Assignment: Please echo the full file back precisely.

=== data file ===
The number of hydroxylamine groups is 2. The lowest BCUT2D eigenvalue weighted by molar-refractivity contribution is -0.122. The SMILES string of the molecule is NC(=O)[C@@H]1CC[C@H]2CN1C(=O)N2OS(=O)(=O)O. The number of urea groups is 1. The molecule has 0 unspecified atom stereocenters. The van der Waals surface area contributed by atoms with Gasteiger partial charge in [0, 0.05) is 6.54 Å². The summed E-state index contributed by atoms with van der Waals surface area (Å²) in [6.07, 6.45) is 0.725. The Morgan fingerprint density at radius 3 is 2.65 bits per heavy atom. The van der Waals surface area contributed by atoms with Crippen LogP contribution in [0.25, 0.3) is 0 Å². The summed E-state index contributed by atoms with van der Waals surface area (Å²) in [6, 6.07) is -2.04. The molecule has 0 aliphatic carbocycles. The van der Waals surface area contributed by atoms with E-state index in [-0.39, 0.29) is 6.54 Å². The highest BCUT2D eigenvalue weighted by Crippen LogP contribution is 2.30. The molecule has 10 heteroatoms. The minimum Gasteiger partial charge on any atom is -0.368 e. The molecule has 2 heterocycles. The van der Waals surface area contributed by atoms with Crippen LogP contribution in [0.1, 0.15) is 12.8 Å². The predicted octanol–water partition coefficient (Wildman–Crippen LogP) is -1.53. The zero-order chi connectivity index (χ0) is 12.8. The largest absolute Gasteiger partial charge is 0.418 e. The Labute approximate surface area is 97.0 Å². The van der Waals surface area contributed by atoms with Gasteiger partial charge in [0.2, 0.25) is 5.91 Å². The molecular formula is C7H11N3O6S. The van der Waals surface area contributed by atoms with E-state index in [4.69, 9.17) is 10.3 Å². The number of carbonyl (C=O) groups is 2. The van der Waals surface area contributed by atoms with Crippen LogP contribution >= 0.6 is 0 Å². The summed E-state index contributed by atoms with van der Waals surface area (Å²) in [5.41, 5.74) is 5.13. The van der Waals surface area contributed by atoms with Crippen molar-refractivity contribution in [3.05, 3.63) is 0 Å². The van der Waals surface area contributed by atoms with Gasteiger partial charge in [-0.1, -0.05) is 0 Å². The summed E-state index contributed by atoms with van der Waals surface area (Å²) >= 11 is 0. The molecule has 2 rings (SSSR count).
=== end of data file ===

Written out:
The number of hydroxylamine groups is 2. The lowest BCUT2D eigenvalue weighted by molar-refractivity contribution is -0.122. The SMILES string of the molecule is NC(=O)[C@@H]1CC[C@H]2CN1C(=O)N2OS(=O)(=O)O. The number of urea groups is 1. The molecule has 0 unspecified atom stereocenters. The van der Waals surface area contributed by atoms with Gasteiger partial charge in [0, 0.05) is 6.54 Å². The summed E-state index contributed by atoms with van der Waals surface area (Å²) in [6.07, 6.45) is 0.725. The Morgan fingerprint density at radius 3 is 2.65 bits per heavy atom. The van der Waals surface area contributed by atoms with Crippen LogP contribution in [0.25, 0.3) is 0 Å². The summed E-state index contributed by atoms with van der Waals surface area (Å²) in [6, 6.07) is -2.04. The molecule has 0 aliphatic carbocycles. The van der Waals surface area contributed by atoms with E-state index in [-0.39, 0.29) is 6.54 Å². The highest BCUT2D eigenvalue weighted by Crippen LogP contribution is 2.30. The molecule has 10 heteroatoms. The minimum Gasteiger partial charge on any atom is -0.368 e. The molecule has 2 heterocycles. The van der Waals surface area contributed by atoms with Crippen LogP contribution in [0.1, 0.15) is 12.8 Å². The predicted octanol–water partition coefficient (Wildman–Crippen LogP) is -1.53. The zero-order chi connectivity index (χ0) is 12.8. The largest absolute Gasteiger partial charge is 0.418 e. The Labute approximate surface area is 97.0 Å². The van der Waals surface area contributed by atoms with Gasteiger partial charge in [0.2, 0.25) is 5.91 Å². The molecular formula is C7H11N3O6S. The van der Waals surface area contributed by atoms with E-state index in [4.69, 9.17) is 10.3 Å². The number of carbonyl (C=O) groups is 2. The van der Waals surface area contributed by atoms with Crippen LogP contribution >= 0.6 is 0 Å². The summed E-state index contributed by atoms with van der Waals surface area (Å²) in [5.41, 5.74) is 5.13. The van der Waals surface area contributed by atoms with Crippen molar-refractivity contribution in [3.05, 3.63) is 0 Å². The van der Waals surface area contributed by atoms with Gasteiger partial charge in [-0.1, -0.05) is 0 Å². The summed E-state index contributed by atoms with van der Waals surface area (Å²) >= 11 is 0. The molecule has 2 rings (SSSR count).